Sapporo station is big, but it's essentially one big room, so it's very easy to navigate.
The old government offices. Stylish.
White Illumination, Sapporo's new year lighting festival, was up and running in the park at the centre of the city.
What could be inside 'Pleasure Land'?
Sapporo's historic clock tower and a nearby Parco. I remember these buildings best for how they are demolished in the early chapters of Saikano.
The Sapporo TV tower.
Sapporo brewery and beer museum.
Apparently you can only get this particular label locally.
Statue of Dr. Clark at Hitsujigaoka. The view of the city from here is great.
Hokkaido shrine in Maruyama park.
The two locations here were used as eyecatches in Kanon.
The way up to the peak of Maruyama. The stairs here are so slippery that you can't help but reach to Bhudda for assistance.
Wakkanai is the northernmost city in Japan. As expected, it was absolutely freezing.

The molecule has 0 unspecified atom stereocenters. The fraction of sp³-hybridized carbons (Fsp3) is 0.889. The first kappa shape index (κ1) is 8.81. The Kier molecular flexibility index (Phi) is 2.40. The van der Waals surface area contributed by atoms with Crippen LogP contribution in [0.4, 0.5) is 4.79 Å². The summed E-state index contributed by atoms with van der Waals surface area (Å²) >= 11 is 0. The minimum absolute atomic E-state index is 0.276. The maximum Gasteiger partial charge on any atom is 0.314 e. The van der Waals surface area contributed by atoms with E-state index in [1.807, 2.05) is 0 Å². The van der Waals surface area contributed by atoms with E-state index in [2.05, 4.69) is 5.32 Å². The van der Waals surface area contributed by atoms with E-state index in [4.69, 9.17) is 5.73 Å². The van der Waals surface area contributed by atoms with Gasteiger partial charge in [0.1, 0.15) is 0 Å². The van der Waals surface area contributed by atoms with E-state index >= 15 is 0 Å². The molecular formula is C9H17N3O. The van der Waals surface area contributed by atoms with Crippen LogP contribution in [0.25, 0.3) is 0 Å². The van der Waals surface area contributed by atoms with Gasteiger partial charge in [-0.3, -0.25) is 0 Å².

As Russia is only a few dozen kilometres north from here, many of the street signs are also in Russian.
About an hour's bus ride from Wakkanai is Cape Soya, the northernmost point of Japan.
They say that on a clear day, you can see Russia from here.
Wouldn't want to run into the guy on the left.
Despite everything, I still got perfect reception.
Otaru is a small city about an hour west from Sapporo.
Hell's hill, as featured in Saikano. It's every bit worthy of its name in the slippery snow.
The hill up to the viewing platform.
The viewing platform.